Author summary

Bioluminescent reporters are used in many areas of biology as fast, sensitive and non-destructive measures of gene expression. They have been developed for bacteria, adapted now for other kinds of organisms, and recently been used for whole cell biosensors, and for real-time live animal models for infection without the need for euthanasia. However, users of Lux technologies rely on the light output being similar to the gene expression they wish to measure. We show that this is not the case. Rather, there is a nonlinear relationship between the two: light output can be misleading and so limits the way that such data can be interpreted. We have developed a new computational method that, for the first time, allows users of Lux reporters to infer accurate gene transcription levels from bioluminescent data. We show examples where a small decrease in light would be better interpreted as promoter being switched off, or where an increase in light would be better interpreted as promoter activity for a longer time.


Thanks to all my brilliant collaborators and coauthors. Thanks also to the lovely referees (one of whom signed their review) who said of the article: “an extremely important contribution to the field” (Reviewer 1) and “a significant advance” (Reviewer 2) and  provided helpful and constructive feedback.



New publication: microbial mass movements

Delighted that our perspective in Science has been published.

Zhu Y-G, Gillings M, Simonet P, Stekel DJ, Banwart S and Penuelas J. Microbial mass movements. Science 357: 1099-1100.

My involvement is relatively minor: we have written a much longer piece (which we are looking to publish also) to which I have contributed a fairly substantial section on modelling – and then when Michael Gillings put together this short perspective for Science, he compressed everything I wrote into a single sentence! Maybe it is an improvement 🙂 Anyway, it is a real privelege to have coauthored which such amazing international scientists, and a delight that we have had it published in such a great journal.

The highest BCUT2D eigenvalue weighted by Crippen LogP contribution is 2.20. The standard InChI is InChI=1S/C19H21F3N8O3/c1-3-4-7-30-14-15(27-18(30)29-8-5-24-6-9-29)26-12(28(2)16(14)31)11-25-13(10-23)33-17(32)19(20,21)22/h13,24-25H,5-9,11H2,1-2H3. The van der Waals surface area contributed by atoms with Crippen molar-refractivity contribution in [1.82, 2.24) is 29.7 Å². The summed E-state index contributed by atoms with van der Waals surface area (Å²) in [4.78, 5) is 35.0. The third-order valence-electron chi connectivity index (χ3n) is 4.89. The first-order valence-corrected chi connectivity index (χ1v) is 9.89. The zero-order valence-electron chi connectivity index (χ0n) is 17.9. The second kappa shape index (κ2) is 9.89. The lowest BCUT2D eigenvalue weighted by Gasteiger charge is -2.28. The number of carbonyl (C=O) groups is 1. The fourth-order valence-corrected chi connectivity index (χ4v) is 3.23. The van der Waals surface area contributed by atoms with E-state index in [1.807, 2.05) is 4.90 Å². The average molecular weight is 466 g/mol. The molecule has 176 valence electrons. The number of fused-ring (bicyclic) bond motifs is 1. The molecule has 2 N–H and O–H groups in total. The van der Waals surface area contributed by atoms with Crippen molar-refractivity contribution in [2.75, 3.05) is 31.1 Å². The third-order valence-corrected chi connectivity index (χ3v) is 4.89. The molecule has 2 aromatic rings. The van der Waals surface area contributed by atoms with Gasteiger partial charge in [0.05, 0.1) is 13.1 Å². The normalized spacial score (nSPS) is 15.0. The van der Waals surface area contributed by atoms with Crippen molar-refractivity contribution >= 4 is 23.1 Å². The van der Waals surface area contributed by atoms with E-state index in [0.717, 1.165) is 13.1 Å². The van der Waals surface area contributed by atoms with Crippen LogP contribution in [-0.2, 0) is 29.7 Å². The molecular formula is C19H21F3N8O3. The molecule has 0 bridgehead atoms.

For several billion years, microorganisms and the genes they carry have mainly been moved by physical forces such as air and water currents. These forces generated biogeographic patterns for microorganisms that are similar to those of animals and plants (1). In the past 100 years, humans have changed these dynamics by transporting large numbers of cells to new locations through waste disposal, tourism, and global transport and by modifying selection pressures at those locations. As a consequence, we are in the midst of a substantial alteration to microbial biogeography. This has the potential to change ecosystem services and biogeochemistry in unpredictable ways.

Nearly new publication: Metal Resistance and Its Association With Antibiotic Resistance. Advances in Microbial Physiology

Last month the review that Sankalp and I contributed to was published on line by Advances in Microbial Physiology. This review was led by Jon Hobman, with considerable writing by Chandan Pal. It is a real honour to have co-authored with the amazing Joakim Larsson. My own contribution was small: Sankalp contributed some review material on modelling, and I got stuck in with Joakim and Jon in the editing phase to ensure we had a coherent story. Overall, this is a very nice and timely review, and we have had a lot of interest in it already. Citation and abstract: